Boneless Pekin (otherwise known as Long Island) duck breasts are readily available frozen, although you might find a poultry provider in your town with access to fresh ducks. Muscovy ducks are larger, and the meat is more gamey with less fat. A Moulard duck is a cross between a Muscovy drake and a Pekin hen, and has a hefty breast. I have not had the opportunity to try a Moulard duck, but I know that D’artagnan https://www.dartagnan.com sells Muscovy, Moulard, and Rohan (a cross between Mallard and Pekin) breasts.
When I see duck on the menu of a relatively upscale restaurant, it is often a presentation of medium rare duck breast and a confit of duck leg, which is my favorite way to have duck. I often find that restaurants that serve duck are more typically presenting a half duck, usually overcooked, with well done meat and flabby skin. What a shame. Half the fun of eating duck is to crunch through the beautiful crispy duck skin!
Maple Leaf farms is a very common source in many supermarkets for half ducks and duck breasts https://shopmapleleaffarms.com/ , and I have had their half duck from the supermarket (and occasionally Costco). The half duck is vacuum packed after being cooked, so all you are doing is rewarming the duck. It is not bad, but the meat comes out well done and can be dry (but tasting good). I will use this as a shortcut for a quick meal, but it is no where close to what one can achieve with cooking a duck from scratch.
There are many recipes for duck leg confit, cooking the leg quarter by poaching in duck fat, and I am not going to talk about that now. Let’s spend some time discussing cooking duck breasts, which can be easily accomplished.
I watched Thomas Keller’s Masterclasses, and he had a segment on pan roasting duck breasts. I also watched a bunch of YouTube on cooking duck breast. My technique is an amalgam and is very easy.
If the duck breast are frozen, put them in the refrigerator to defrost. After they are defrosted, remove any packing material and dry the breasts with a paper towel. Let the breasts sit uncovered skin side up in the refrigerator for several hours to allow the skin to dry. Keller has his sit for 3 days! Remove any silver skin from the breasts. With a very sharp knife, score the skin in a diagonal cross hatch pattern, with the knife cutting down to but not into the meat. Keller’s alternative is to prick the skin with a “sausage pricker.” Either way, this will allow the fat to render from the skin more readily.
The various techniques fall in two categories: a hot pan or a cold pan.
Keller tells you to start with a pan on medium heat with a thin layer of oil (canola, grapeseed, etc not olive oil). Cook skin side down until about 80% done, then baste the top of the breasts with the rendered duck fat in the pan. Cook until medium rare (temp of 123o F), turn over the breasts and cook the meat side just long enough to color it.
I like the cold pan start. Season both sides of the duck breast with salt and pepper. Place skin side down in the pan (I used a non-stick pan), and turn the heat to medium. Cook without turning the breast for 8 minutes. The fat will render and the skin will not stick. Using tongs, turn the breast 90 degrees to cook for 1 1/2 to 2 minutes on the side, then an equal amount on the other side and finally 1 1/2 minutes on the flat meat side. The goal is an internal temperature of 125o F for medium rare. Remove to a plate and let rest for 5 minutes. Cut through the meat side down to the crispy skin in 3/8 inch thick slices. This method is adapted from Douglass Williams, the chef/owner of Mida in Boston. He suggests placing a pyrex dish to act as a weigh on top of the duck breast while cooking on the skin side to help force out the rendered fat from under the skin, with draining the excess fat from the pan periodically.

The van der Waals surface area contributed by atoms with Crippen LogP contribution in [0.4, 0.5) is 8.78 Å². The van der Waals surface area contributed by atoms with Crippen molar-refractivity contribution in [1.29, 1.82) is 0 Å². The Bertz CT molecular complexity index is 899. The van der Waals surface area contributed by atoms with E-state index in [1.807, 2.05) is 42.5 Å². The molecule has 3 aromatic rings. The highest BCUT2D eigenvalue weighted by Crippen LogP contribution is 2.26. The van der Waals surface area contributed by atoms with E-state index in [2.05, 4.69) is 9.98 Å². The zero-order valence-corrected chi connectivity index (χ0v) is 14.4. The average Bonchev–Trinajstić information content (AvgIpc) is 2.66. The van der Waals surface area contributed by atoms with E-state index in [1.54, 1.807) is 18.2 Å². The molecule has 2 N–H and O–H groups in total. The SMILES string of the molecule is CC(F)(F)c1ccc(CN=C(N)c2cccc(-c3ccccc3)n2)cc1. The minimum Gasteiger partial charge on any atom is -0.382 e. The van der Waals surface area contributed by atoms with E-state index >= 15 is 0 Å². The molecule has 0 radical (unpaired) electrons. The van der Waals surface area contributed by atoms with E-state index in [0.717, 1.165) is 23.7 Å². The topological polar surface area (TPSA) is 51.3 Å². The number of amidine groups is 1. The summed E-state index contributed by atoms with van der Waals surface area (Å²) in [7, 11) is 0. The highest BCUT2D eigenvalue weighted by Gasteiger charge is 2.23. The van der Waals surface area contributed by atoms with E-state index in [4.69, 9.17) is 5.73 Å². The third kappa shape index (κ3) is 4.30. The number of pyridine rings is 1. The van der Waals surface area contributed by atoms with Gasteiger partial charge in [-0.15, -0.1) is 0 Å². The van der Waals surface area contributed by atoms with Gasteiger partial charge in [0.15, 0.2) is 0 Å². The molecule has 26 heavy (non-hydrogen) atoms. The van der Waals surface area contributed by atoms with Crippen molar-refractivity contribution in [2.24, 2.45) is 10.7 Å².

You can make an orange sauce gastrique to go with the duck very easily. Dice one shallot and saute with 20 grams of unsalted butter. Add 30 grams of sugar and 1 tablespoon of honey. Then add 80 milliliters of red wine vinegar and 20 milliliters of cognac. Zest one orange into the pot, and then add the juice of the orange. Reduce and remove from the heat. Mount the sauce with 20 grams of unsalted cold butter. Serve on the side of the duck breast.
Thomas Keller’s orange gastrique:
50 grams honey
150 grams orange juice
150 grams roasted veal stock
10 to 15 grams lemon juice
A couple of scrapes of orange zest
5 to 10 grams butter (optional)
Put orange juice and honey into a medium saucepan, bring to a simmer over medium heat, reduce until the orange juice and honey reach a syrupy consistency. As the bubbles
increase in size, the gastrique becomes more viscous. Increase the heat slightly to speed up the cooking process, looking for large bubbles around the edges of the pot and light caramelization. Swirl the gastrique to check the changing consistency. Be careful not to let it caramelize or burn.
Slowly add the veal stock, swirl to mix, and return to simmer, cooking until the sauce is reduced to your desired flavor (by about one third). Add in orange zest, adjust with lemon juice or vinegar if you find that the gastrique needs more acid, and season with salt to taste. To finish the gastrique, remove from heat and stir in the cold-cubed butter, which will soften the flavors (if desired) and provide a velvety texture and mouth feel.
Try this cold pan start roasting technique. It is a quick way to prepare an elegant and very tasty entree.